FIG. 4D graphically illustrates a potential level of the PD region (110 a) and the transistor region (110 b) in proximity to the transfer gate (120) for the exemplary unit pixel (22-1). Curve A represents the potential level of the PD region (110 a) and a potential level of the surface channel C3 of the transfer gate (120) when the transfer transistor TX is “ON”. Curve B illustrates a potential level of the PD region (110 a) and vertical channels C1 and C2 of the transfer gate (120) when the transfer transistor TX is “ON”. Curve C illustrates the potential level of the PD region (110 a) and the channels of the transfer gate (120) when the transfer transistor TX is “OFF”. When the transfer gate (120) is “ON” or “OFF”, the potential barrier changes in the region under the transfer gate (120). As is apparent from FIG. 4D, the vertical channels C1 and C2 are lower than the surface channel C3 so the electrons in the PD region (110 a) can be easily transferred to the FD region (160) without image lag.

In addition, as compared to conventional designs, the use of the transfer gate (120) with vertical gate electrodes (120 a) and (120 b) allows the n-well region (156) of the pinned photodiode to be located deeper within the substrate (100) away from the substrate surface, which leads to a further reduction or elimination of the dark current noise.

In another exemplary embodiment of the invention, the gate electrode (130) of the reset transistor RX in FIGS. 3 and 4A can be designed to have a structure similar to the gate electrode (120) of the transfer transistor TX. For example, FIG. 4E is a cross-sectional view along line 4E-4E of FIG. 3, which illustrates a structure of the reset gate electrode (130) according to an exemplary embodiment of the invention. The reset gate electrode (130) comprises vertical gate electrodes (130 a) and (130 b) and horizontal gate electrode (130 c). The vertical gate electrodes (130 a) and (130 b) are connected to, and extend, from the horizontal gate electrode (130 c) into the isolation region (102) to a depth D1 below the surface of the substrate layer (100). The portion of the active silicon region (110 b) that is covered/wrapped by the gate electrodes (130 a, 130 b, 130 c) forms a mesa-type channel region (106) having vertical sidewalls (106 a) and (106 b) and an upper surface (106 c). An insulation layer (136) is formed between the gate electrodes (130 a, 130 b, 130 c) and the substrate (100) and isolation (102) layers. The channel region (106) comprises a plurality of channels, including vertical channels C4 and C5 in the region of the active silicon along vertical sidewalls (106 a) and (106 b), respectively, and a horizontal surface channel C6 in the active silicon along the upper surface (106 c).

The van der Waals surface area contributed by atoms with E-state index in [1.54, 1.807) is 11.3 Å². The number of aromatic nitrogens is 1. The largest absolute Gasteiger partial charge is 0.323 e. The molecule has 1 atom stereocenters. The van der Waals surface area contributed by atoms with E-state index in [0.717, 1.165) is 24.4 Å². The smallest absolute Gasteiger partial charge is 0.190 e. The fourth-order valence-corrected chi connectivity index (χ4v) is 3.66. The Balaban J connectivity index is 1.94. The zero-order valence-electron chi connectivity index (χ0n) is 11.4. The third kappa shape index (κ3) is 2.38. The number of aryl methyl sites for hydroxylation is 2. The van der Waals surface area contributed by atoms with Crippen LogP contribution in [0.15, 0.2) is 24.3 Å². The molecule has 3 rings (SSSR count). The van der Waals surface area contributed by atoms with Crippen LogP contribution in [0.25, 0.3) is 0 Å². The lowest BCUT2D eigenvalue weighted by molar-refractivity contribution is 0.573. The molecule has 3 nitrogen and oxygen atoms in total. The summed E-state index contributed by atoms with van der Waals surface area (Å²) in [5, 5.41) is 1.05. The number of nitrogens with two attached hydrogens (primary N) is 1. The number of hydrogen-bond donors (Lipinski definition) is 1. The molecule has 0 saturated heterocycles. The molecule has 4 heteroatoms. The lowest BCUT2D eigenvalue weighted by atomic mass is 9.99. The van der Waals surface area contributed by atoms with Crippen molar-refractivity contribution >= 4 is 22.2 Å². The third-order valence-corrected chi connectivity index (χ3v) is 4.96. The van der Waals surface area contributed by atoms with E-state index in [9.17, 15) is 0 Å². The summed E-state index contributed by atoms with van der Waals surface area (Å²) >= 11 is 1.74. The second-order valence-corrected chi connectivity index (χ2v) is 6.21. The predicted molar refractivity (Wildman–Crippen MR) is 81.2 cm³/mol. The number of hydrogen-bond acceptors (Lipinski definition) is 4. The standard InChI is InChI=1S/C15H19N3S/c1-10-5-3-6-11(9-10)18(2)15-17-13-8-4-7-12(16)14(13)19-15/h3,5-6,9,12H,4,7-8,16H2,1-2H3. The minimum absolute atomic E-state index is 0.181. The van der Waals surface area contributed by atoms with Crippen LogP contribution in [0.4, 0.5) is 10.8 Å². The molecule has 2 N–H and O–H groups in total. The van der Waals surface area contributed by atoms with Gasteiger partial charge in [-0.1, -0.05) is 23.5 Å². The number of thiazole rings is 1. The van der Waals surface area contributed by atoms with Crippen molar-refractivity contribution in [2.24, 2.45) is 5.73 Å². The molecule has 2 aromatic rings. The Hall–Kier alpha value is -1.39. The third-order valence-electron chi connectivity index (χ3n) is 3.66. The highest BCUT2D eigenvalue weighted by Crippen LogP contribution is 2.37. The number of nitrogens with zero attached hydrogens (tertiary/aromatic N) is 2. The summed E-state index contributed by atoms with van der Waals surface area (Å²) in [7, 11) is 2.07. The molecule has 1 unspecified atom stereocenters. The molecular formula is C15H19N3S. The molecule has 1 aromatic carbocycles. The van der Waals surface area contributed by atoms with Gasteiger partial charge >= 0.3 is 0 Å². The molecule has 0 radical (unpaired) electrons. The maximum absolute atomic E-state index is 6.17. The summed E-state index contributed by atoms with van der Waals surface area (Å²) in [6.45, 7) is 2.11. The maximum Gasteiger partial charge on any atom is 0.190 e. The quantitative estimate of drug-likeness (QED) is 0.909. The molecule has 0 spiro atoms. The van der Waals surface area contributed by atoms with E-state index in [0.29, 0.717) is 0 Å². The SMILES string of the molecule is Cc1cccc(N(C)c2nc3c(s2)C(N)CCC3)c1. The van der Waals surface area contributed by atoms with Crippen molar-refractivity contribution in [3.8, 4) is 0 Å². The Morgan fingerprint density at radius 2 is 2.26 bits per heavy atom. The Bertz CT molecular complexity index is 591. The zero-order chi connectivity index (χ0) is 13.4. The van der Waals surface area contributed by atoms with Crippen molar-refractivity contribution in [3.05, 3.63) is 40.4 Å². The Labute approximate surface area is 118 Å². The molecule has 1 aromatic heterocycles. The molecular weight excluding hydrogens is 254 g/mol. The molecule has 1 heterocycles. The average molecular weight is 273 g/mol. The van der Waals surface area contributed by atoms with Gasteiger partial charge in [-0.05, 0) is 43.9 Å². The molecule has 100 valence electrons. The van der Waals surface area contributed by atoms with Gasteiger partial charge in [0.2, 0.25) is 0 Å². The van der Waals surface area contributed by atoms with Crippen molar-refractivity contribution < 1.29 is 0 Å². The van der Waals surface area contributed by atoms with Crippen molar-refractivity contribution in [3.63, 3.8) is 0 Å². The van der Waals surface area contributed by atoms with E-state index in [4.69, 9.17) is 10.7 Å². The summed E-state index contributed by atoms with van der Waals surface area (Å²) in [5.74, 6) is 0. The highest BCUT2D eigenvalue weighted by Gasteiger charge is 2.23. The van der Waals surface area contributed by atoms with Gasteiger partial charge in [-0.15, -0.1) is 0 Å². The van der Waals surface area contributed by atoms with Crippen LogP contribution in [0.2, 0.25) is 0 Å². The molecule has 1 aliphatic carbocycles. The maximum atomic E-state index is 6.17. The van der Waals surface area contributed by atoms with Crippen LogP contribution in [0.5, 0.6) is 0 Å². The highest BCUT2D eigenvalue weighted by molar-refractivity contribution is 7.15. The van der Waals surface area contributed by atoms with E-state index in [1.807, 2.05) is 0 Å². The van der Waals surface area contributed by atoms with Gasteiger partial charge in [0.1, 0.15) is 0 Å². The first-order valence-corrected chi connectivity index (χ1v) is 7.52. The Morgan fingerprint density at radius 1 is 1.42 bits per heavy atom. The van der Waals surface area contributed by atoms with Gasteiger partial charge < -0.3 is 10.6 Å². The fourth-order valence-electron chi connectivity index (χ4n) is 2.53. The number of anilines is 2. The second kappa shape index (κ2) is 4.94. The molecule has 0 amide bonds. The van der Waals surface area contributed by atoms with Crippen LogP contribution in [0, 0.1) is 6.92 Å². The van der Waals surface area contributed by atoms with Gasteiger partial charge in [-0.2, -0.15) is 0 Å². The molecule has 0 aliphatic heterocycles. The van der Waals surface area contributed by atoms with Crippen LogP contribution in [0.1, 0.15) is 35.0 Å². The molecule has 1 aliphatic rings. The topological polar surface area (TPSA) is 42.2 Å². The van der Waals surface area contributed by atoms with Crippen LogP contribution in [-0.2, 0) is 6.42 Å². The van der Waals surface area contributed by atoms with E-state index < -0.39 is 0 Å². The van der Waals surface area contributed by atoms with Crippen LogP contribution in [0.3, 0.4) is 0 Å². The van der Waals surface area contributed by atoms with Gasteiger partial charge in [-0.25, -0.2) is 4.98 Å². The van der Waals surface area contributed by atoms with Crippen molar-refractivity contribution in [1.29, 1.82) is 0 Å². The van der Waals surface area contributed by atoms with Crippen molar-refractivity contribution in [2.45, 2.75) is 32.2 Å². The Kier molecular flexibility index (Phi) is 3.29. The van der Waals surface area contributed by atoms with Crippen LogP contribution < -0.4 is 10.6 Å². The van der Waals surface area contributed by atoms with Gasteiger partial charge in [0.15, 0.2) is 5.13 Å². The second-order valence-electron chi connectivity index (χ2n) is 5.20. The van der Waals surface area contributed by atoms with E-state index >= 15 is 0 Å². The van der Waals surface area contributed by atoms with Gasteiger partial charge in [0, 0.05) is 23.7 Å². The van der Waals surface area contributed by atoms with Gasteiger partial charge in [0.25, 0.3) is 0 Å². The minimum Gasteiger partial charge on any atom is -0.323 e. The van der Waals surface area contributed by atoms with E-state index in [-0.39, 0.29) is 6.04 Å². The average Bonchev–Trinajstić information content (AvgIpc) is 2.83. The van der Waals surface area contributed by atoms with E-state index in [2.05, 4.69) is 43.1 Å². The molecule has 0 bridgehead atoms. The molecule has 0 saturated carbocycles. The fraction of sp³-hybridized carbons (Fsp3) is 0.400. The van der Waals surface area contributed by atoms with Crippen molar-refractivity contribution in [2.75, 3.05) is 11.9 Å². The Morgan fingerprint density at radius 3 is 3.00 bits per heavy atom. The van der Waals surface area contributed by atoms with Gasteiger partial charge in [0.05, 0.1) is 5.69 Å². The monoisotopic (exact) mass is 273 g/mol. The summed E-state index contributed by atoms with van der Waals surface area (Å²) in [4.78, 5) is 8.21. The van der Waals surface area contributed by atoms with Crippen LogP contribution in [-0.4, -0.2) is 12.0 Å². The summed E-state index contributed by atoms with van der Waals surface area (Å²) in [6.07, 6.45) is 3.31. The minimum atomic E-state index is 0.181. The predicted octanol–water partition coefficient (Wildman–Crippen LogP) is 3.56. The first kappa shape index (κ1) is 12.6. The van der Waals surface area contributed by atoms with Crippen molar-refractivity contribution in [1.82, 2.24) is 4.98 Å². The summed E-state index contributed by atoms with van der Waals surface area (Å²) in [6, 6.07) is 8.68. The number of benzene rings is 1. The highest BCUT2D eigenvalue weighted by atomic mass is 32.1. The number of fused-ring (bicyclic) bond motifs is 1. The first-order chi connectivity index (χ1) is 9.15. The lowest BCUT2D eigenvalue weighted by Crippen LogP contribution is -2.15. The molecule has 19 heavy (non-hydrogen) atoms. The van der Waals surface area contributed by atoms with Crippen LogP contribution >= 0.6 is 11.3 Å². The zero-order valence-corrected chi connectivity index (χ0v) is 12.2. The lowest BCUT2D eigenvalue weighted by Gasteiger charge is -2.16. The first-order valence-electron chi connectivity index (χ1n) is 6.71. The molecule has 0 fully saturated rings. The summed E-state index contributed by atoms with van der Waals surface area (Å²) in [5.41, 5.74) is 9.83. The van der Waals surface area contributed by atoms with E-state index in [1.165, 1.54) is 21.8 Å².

The exemplary reset gate (130) structure with vertical gate electrodes (106 a) and (106 b) enables more effective discharging of the FD region upon reset to protect against image lag that can occur as a result of incomplete reset of the FD region to a desired reference voltage level. Indeed, as pixels are designed with decreased design rules and low supply voltages, the reset gate (130) with vertical gate electrodes (130 a) and (130 b) provides an effective increase in gate width allowing for efficient charge transfer despite small potential differences between the FD region and supply voltage.